Nothing that is not there, and the nothing that is

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When Gert’s father died she used some of her (vast) inheritance to take a flight over the Antarctic.

Read Wallace Stevens’ The Snowman here

http://www.writing.upenn.edu/~afilreis/88/stevens-snowman.html

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3 thoughts on “Nothing that is not there, and the nothing that is

  1. I confess to not understanding the last line of ‘The Snowman’. Perhaps we could make a small collection of winter poems, now we’re starting to come out of it in our part of the world. There’s that lovely one you shared with us in French, ‘Janvier’ by Jacques Reda – a January that contains so much hope towards new life, compared with Wallace Stevens – ?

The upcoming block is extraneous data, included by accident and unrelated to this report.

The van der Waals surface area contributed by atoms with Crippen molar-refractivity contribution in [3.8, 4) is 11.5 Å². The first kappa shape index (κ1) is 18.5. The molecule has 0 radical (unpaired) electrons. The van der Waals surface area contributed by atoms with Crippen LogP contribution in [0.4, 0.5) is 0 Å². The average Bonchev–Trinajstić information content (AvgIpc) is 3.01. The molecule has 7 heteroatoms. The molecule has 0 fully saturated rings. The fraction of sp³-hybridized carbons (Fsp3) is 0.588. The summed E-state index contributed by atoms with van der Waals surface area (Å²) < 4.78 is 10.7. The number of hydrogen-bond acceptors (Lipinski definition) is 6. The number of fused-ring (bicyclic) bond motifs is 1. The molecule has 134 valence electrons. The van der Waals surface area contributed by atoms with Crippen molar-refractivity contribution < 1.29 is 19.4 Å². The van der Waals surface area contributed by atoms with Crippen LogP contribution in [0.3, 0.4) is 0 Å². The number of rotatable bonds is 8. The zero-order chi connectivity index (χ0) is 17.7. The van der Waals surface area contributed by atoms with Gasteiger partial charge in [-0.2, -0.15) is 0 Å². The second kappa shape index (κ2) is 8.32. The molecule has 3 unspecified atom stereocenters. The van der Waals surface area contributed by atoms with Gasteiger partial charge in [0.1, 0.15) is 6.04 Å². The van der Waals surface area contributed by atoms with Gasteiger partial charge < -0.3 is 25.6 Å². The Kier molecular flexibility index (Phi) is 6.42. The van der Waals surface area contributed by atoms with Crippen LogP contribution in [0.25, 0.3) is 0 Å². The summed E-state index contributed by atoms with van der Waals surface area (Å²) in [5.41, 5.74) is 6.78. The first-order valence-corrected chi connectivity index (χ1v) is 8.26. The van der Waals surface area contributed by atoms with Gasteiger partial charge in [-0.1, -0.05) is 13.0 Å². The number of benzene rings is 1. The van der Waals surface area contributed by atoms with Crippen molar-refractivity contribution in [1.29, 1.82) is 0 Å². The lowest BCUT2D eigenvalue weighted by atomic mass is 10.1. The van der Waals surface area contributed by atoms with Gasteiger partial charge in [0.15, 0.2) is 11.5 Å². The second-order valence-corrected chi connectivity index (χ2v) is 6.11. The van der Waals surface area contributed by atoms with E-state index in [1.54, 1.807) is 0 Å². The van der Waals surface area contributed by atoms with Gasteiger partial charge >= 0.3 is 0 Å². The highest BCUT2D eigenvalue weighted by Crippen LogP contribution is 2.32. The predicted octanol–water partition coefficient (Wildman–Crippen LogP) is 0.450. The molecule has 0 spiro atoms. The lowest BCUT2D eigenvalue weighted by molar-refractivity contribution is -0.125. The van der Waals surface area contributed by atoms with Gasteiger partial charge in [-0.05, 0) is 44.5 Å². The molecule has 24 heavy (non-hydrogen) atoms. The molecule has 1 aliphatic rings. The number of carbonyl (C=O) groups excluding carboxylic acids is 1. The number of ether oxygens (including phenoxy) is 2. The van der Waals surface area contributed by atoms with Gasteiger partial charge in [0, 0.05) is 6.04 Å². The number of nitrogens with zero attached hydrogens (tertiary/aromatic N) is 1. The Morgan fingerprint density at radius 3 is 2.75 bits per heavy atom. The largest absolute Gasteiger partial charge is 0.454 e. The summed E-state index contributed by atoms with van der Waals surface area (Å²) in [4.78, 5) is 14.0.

1. He has an unearthly, inhuman quality to him that you either like or not. Certainly he’s not into emotion. I’m sure he wasn’t a meditator, but it reminds me of that experience experienced meditators talk about when the intensity of concentration takes you to a point of pure nothingness.

      What a good idea about winter poems. I’m going to spend the afternoon looking through my books. Off the top of my head I can think of Emily Bronte’s “Cold in the earth and the deep snow piled above thee”, Shakespeare “How like a winter hath my absence been”, Auden “He disappeared in the dead of winter” and Eliot “Midwinter spring is its own season”.
      I’ll put up a post in a week or so. Let me know if you think of some.

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